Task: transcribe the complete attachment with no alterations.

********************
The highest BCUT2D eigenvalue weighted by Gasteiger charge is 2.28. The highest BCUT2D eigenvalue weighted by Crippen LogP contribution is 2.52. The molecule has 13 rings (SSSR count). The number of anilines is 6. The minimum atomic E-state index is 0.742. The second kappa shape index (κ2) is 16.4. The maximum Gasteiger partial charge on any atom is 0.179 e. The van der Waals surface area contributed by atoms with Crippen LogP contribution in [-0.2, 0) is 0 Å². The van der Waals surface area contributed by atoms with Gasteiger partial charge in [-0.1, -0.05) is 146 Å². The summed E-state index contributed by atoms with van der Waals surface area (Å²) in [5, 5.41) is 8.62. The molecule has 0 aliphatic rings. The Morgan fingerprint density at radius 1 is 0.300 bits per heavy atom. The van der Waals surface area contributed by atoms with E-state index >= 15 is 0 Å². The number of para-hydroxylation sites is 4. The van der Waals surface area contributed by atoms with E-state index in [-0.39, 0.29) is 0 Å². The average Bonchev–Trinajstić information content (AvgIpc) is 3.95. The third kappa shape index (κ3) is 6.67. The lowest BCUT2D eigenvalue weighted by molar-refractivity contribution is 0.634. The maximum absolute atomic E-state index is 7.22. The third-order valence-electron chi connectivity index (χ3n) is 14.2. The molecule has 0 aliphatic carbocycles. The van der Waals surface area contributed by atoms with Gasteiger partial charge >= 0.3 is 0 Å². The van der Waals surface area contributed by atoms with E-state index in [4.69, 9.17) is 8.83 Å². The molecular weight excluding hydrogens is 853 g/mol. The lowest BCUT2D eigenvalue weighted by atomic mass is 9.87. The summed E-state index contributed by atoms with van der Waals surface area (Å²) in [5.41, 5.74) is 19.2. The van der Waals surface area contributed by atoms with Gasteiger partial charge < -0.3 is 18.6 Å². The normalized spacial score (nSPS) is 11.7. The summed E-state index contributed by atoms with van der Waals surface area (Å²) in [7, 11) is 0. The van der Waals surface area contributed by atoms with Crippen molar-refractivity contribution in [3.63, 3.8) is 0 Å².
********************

The highest BCUT2D eigenvalue weighted by Gasteiger charge is 2.28. The highest BCUT2D eigenvalue weighted by Crippen LogP contribution is 2.52. The molecule has 13 rings (SSSR count). The number of anilines is 6. The minimum atomic E-state index is 0.742. The second kappa shape index (κ2) is 16.4. The maximum Gasteiger partial charge on any atom is 0.179 e. The van der Waals surface area contributed by atoms with Crippen LogP contribution in [-0.2, 0) is 0 Å². The van der Waals surface area contributed by atoms with Gasteiger partial charge in [-0.1, -0.05) is 146 Å². The summed E-state index contributed by atoms with van der Waals surface area (Å²) in [5, 5.41) is 8.62. The molecule has 0 aliphatic rings. The Morgan fingerprint density at radius 1 is 0.300 bits per heavy atom. The van der Waals surface area contributed by atoms with E-state index >= 15 is 0 Å². The number of para-hydroxylation sites is 4. The van der Waals surface area contributed by atoms with E-state index in [-0.39, 0.29) is 0 Å². The average Bonchev–Trinajstić information content (AvgIpc) is 3.95. The third kappa shape index (κ3) is 6.67. The lowest BCUT2D eigenvalue weighted by molar-refractivity contribution is 0.634. The maximum absolute atomic E-state index is 7.22. The third-order valence-electron chi connectivity index (χ3n) is 14.2. The molecule has 0 aliphatic carbocycles. The van der Waals surface area contributed by atoms with Gasteiger partial charge >= 0.3 is 0 Å². The van der Waals surface area contributed by atoms with E-state index in [4.69, 9.17) is 8.83 Å². The molecular weight excluding hydrogens is 853 g/mol. The lowest BCUT2D eigenvalue weighted by atomic mass is 9.87. The summed E-state index contributed by atoms with van der Waals surface area (Å²) in [5.41, 5.74) is 19.2. The van der Waals surface area contributed by atoms with Gasteiger partial charge < -0.3 is 18.6 Å². The normalized spacial score (nSPS) is 11.7. The summed E-state index contributed by atoms with van der Waals surface area (Å²) in [7, 11) is 0. The van der Waals surface area contributed by atoms with Crippen molar-refractivity contribution in [3.63, 3.8) is 0 Å².